The truth is that Social Security is one of our nation's most important civil rights programs. It protects the welfare and retirement security of 47 million retirees, Americans with disabilities, widows and children of whom a disproportionate share are minorities.
For 40% of older African Americans and 38% of older Latinos, Social Security is their sole source of income, without it the poverty rate of both groups would more than double.
One out of two women over the age of 65 - including more than two-thirds of unmarried women - would slip into poverty without Social Security.
More than 7 million Americans depend on Social Security's disability benefits, including 1.6 million children who have a parent with a disability.
What is most clear about Social Security is that its social insurance component is as important as its retirement benefit - in fact, half of Social Security payments are disability and survivor benefits. Unfortunately, this fact is often overlooked in many early discussions about the impact of the President's proposal.
Now before calling my colleagues to the podium, I have to make one final comment about the cynical way in which the President's program for private accounts is being marketed. The President has been using African Americans as props to hype the notion that African American men are somehow being shortchanged by Social Security because they die young.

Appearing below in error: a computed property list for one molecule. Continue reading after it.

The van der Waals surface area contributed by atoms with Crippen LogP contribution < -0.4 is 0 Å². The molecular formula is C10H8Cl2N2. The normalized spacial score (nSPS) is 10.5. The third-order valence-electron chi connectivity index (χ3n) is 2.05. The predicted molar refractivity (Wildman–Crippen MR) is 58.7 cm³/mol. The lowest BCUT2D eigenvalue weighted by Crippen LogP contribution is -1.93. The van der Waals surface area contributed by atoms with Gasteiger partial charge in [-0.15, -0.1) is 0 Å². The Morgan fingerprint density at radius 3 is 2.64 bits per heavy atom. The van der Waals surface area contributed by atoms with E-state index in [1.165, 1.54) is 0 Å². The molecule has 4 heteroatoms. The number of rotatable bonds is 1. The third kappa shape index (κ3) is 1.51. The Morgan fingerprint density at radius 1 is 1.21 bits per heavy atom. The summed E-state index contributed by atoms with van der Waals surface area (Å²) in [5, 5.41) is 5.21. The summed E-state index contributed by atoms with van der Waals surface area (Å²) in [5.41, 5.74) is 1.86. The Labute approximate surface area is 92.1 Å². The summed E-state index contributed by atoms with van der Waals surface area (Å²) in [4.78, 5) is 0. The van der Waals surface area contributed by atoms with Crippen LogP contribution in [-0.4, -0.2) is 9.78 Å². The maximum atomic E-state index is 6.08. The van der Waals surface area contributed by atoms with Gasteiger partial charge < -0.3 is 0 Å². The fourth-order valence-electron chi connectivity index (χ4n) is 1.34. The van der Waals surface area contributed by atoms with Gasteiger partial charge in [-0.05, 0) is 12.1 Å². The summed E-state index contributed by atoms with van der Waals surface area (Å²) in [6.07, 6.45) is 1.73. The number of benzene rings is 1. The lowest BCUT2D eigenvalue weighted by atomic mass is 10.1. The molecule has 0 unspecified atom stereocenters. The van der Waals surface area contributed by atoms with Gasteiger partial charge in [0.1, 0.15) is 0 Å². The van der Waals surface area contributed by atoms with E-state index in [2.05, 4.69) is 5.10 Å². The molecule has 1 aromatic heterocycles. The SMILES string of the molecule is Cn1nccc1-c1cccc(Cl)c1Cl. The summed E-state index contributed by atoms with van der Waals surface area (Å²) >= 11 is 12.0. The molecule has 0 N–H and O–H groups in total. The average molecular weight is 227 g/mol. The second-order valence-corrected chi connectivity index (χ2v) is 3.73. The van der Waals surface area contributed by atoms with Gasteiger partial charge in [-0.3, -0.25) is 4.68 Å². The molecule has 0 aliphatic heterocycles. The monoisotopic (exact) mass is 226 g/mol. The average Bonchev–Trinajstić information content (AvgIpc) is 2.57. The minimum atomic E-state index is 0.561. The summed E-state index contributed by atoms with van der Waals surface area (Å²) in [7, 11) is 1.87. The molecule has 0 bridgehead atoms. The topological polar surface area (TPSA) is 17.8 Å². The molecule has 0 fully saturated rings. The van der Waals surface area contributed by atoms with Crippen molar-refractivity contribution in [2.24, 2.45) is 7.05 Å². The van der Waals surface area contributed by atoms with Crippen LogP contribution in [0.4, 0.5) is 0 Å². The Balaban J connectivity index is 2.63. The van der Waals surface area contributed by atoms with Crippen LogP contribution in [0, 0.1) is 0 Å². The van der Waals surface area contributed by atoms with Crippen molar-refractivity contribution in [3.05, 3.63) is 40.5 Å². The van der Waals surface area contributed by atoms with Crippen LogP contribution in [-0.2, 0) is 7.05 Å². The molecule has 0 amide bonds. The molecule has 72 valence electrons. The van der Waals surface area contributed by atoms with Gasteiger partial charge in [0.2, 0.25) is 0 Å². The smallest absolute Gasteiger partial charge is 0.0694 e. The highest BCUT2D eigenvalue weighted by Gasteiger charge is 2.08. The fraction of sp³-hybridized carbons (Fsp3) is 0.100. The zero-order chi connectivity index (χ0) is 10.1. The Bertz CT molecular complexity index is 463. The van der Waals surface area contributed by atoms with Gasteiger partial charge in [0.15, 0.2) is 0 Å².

First, the President's facts are wrong and misleading. Among African American men who do reach retirement age, there is no gap between the length of time in which they receive Social Security retirement benefits and that of white men. For African American men who don't reach retirement age, they are much more likely than whites to receive Social Security disability benefits, and their families are far more likely to depend on Social Security survivor benefits.
Second, we welcome any indication that this Administration has finally recognized the dire problem that poor health care in the African American community is shortening lives. But, if the President is serious about addressing the mortality rate among African Americans, he'll stop trying to exploit it for political gain and start working for access to quality health care in the minority community and for all lower-income Americans.
Proponents of Social Security privatization have been trying to frame the debate around the importance to African Americans, Latinos, women and other marginalized groups of becoming part of an expanding "ownership society."
But the argument leaves out pertinent facts. Little is said about the vagaries of the stock market, which were much in evidence last week, or that the privatization proposal does nothing to alleviate the long-term solvency issues of the present Social Security system.
Sure, being part of the "ownership society" has great appeal. But, claiming it can be done with a risky scheme to privatize Social Security is a bait and switch of criminal proportions. When it comes to the nation's birth right of equal opportunity - its social contract with the American people - we shouldn't be hustled by a grand scheme based on a bedrock of "fools gold".